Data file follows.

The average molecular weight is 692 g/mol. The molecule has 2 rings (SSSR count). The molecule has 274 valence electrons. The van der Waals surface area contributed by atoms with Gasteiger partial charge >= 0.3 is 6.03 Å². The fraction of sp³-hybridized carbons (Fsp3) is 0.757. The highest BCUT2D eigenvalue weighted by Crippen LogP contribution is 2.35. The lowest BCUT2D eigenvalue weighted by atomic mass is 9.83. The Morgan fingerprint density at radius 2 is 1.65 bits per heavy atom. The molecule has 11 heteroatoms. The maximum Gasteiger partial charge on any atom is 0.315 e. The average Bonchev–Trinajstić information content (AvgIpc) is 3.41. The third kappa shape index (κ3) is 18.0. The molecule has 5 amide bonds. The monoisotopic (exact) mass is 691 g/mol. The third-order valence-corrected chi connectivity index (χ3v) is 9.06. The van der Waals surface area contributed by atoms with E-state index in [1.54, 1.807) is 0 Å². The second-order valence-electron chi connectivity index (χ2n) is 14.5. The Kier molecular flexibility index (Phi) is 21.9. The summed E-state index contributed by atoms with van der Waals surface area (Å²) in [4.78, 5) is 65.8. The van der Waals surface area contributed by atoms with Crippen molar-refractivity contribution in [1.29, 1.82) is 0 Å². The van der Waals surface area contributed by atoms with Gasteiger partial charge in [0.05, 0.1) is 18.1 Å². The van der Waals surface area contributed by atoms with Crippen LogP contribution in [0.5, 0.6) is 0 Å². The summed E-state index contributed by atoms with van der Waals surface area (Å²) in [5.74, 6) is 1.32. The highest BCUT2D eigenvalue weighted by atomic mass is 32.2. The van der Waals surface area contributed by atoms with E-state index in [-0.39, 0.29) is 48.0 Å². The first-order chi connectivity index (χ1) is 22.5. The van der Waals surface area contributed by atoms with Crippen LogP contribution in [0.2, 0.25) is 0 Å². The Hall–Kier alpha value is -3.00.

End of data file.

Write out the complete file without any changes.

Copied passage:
The average molecular weight is 692 g/mol. The molecule has 2 rings (SSSR count). The molecule has 274 valence electrons. The van der Waals surface area contributed by atoms with Gasteiger partial charge >= 0.3 is 6.03 Å². The fraction of sp³-hybridized carbons (Fsp3) is 0.757. The highest BCUT2D eigenvalue weighted by Crippen LogP contribution is 2.35. The lowest BCUT2D eigenvalue weighted by atomic mass is 9.83. The Morgan fingerprint density at radius 2 is 1.65 bits per heavy atom. The molecule has 11 heteroatoms. The maximum Gasteiger partial charge on any atom is 0.315 e. The average Bonchev–Trinajstić information content (AvgIpc) is 3.41. The third kappa shape index (κ3) is 18.0. The molecule has 5 amide bonds. The monoisotopic (exact) mass is 691 g/mol. The third-order valence-corrected chi connectivity index (χ3v) is 9.06. The van der Waals surface area contributed by atoms with E-state index in [1.54, 1.807) is 0 Å². The second-order valence-electron chi connectivity index (χ2n) is 14.5. The Kier molecular flexibility index (Phi) is 21.9. The summed E-state index contributed by atoms with van der Waals surface area (Å²) in [4.78, 5) is 65.8. The van der Waals surface area contributed by atoms with Crippen molar-refractivity contribution in [1.29, 1.82) is 0 Å². The van der Waals surface area contributed by atoms with Gasteiger partial charge in [0.05, 0.1) is 18.1 Å². The van der Waals surface area contributed by atoms with Crippen LogP contribution in [0.5, 0.6) is 0 Å². The summed E-state index contributed by atoms with van der Waals surface area (Å²) in [5.74, 6) is 1.32. The highest BCUT2D eigenvalue weighted by atomic mass is 32.2. The van der Waals surface area contributed by atoms with E-state index in [-0.39, 0.29) is 48.0 Å². The first-order chi connectivity index (χ1) is 22.5. The van der Waals surface area contributed by atoms with Crippen LogP contribution in [0.2, 0.25) is 0 Å². The Hall–Kier alpha value is -3.00.